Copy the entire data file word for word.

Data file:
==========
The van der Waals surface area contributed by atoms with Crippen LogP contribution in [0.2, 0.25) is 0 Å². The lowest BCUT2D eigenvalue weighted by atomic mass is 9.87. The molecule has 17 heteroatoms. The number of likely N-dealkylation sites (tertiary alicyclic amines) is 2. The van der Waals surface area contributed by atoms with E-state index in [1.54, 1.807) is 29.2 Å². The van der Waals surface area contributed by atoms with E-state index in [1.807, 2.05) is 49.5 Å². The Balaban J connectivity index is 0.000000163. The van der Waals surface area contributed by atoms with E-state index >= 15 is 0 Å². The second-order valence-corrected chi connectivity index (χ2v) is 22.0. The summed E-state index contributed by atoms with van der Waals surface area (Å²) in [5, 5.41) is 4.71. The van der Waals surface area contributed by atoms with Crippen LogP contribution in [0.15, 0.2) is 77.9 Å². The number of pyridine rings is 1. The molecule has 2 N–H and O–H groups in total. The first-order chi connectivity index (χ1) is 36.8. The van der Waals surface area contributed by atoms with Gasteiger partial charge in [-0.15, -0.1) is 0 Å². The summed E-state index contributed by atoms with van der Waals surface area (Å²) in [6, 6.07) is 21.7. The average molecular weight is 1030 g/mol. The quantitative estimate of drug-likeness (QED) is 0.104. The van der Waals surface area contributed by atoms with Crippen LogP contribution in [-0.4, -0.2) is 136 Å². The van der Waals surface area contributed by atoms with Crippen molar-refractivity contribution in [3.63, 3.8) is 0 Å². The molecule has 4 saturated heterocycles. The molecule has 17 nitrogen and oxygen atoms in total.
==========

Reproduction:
The van der Waals surface area contributed by atoms with Crippen LogP contribution in [0.2, 0.25) is 0 Å². The lowest BCUT2D eigenvalue weighted by atomic mass is 9.87. The molecule has 17 heteroatoms. The number of likely N-dealkylation sites (tertiary alicyclic amines) is 2. The van der Waals surface area contributed by atoms with E-state index in [1.54, 1.807) is 29.2 Å². The van der Waals surface area contributed by atoms with E-state index in [1.807, 2.05) is 49.5 Å². The Balaban J connectivity index is 0.000000163. The van der Waals surface area contributed by atoms with E-state index >= 15 is 0 Å². The second-order valence-corrected chi connectivity index (χ2v) is 22.0. The summed E-state index contributed by atoms with van der Waals surface area (Å²) in [5, 5.41) is 4.71. The van der Waals surface area contributed by atoms with Crippen LogP contribution in [0.15, 0.2) is 77.9 Å². The number of pyridine rings is 1. The molecule has 2 N–H and O–H groups in total. The first-order chi connectivity index (χ1) is 36.8. The van der Waals surface area contributed by atoms with Gasteiger partial charge in [-0.15, -0.1) is 0 Å². The summed E-state index contributed by atoms with van der Waals surface area (Å²) in [6, 6.07) is 21.7. The average molecular weight is 1030 g/mol. The quantitative estimate of drug-likeness (QED) is 0.104. The van der Waals surface area contributed by atoms with Crippen LogP contribution in [-0.4, -0.2) is 136 Å². The van der Waals surface area contributed by atoms with Crippen molar-refractivity contribution in [3.63, 3.8) is 0 Å². The molecule has 4 saturated heterocycles. The molecule has 17 nitrogen and oxygen atoms in total.